Two urgently needed measures:

WILL THE U.S.A. SAVE EUROPE?

By Lyndon H. LaRouche, Jr.

Wednesday, July 6, 2011

The Euro policy, which had been shoved down Germany's throat by France's President Francois Mitterand, Britain's Prime Minister Margaret Thatcher, and U.S. President George H. W. Bush, has now virtually bankupted the states of continental Europe's European Union. Only those European states' return to the principle of national sovereignty, combined with reforms akin to the U.S.A.'s 1933 Glass-Steagall Law and the opening to join a revival of the Bretton Woods System, could rescue continental Europe from a hopeless form of bankruptcy.

The time has now been passed at which a renewal of a monetarist system could not be tolerated in continental European economies.

The proffer of such a commitment by the United States of America in a new credit-system used to dump the last remnant of monetarism, could save the nations of Europe in a timely fashion.

In effect, such a proffer by the U.S.A., if accepted by the nations of continental Europe, could save the relevant set of trans-Atlantic sovereign nation-states from a virtually immediate plunge into a "new dark age" of the region.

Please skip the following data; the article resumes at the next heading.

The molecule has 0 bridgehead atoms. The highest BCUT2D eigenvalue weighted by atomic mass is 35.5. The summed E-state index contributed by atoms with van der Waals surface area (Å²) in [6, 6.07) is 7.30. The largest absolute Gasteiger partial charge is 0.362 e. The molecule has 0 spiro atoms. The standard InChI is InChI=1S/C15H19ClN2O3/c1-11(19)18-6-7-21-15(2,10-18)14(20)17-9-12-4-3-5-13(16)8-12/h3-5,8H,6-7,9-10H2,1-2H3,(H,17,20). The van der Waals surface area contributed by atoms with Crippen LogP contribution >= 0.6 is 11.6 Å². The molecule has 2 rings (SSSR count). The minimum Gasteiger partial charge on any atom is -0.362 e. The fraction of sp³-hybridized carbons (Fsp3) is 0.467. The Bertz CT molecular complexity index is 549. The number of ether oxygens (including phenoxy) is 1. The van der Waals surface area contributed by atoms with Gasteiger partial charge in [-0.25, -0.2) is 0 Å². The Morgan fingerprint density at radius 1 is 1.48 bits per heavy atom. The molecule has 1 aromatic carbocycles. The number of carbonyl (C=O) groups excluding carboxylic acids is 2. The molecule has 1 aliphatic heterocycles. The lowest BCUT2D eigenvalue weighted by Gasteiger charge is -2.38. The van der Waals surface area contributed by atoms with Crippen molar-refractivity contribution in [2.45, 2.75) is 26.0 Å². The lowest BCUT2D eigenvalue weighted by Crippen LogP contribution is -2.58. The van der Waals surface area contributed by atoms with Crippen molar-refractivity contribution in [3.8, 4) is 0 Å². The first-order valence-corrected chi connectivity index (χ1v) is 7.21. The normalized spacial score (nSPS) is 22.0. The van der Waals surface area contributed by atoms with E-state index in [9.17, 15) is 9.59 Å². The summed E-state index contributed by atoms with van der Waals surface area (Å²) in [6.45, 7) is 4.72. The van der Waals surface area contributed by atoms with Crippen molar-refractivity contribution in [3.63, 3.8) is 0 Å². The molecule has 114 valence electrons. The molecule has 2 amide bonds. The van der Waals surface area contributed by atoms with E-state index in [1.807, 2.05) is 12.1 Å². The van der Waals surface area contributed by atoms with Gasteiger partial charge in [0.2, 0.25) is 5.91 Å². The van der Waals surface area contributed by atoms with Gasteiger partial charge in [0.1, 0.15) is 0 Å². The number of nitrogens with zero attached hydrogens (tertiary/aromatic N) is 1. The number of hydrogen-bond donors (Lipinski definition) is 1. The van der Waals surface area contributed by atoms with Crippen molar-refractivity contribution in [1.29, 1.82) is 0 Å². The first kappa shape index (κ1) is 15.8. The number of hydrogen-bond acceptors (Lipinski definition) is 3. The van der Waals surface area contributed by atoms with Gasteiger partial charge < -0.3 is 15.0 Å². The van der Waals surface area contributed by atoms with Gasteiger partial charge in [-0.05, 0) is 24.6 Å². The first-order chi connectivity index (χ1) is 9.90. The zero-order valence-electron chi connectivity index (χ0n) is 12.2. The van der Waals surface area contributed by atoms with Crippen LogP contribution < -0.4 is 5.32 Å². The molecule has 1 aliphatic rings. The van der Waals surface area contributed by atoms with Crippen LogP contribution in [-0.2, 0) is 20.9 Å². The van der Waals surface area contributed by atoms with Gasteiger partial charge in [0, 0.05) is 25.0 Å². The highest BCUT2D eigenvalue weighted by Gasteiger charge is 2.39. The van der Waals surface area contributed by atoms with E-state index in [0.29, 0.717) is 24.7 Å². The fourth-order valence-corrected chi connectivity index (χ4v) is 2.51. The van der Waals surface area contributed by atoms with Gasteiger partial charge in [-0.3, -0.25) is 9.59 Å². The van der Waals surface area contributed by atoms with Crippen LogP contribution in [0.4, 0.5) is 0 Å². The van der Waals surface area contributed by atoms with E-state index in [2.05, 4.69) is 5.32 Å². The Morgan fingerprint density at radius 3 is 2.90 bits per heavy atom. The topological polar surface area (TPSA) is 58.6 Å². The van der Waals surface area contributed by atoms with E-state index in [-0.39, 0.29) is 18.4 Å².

The effect of installing the principle of the Glass- Steagall Act of 1933, would be to move all claims on behalf of gambling debts, into the arena outside the system of commercial banking operations outside the protection of the original Glass-Steagall principles of national and international law. The trash left over for the ministrations of the non-protected subject-areas, will be, of course, largely processed as the monetary trash which, in fact, they are. A judicious stroll along the streets of "boardwalk," would be sufficient to measure the dimensions of such a reform.

The mere fact of the commitment to the combined actions of a true Glass-Steagall and Fixed-exchange-rate system would have an effect of a form comparable to the rescue of the heavily-indebted European states by this method, which have an effect akin to the original U.S. Federal Constitution in restoring qualified creditors' confidence in the resulting new system.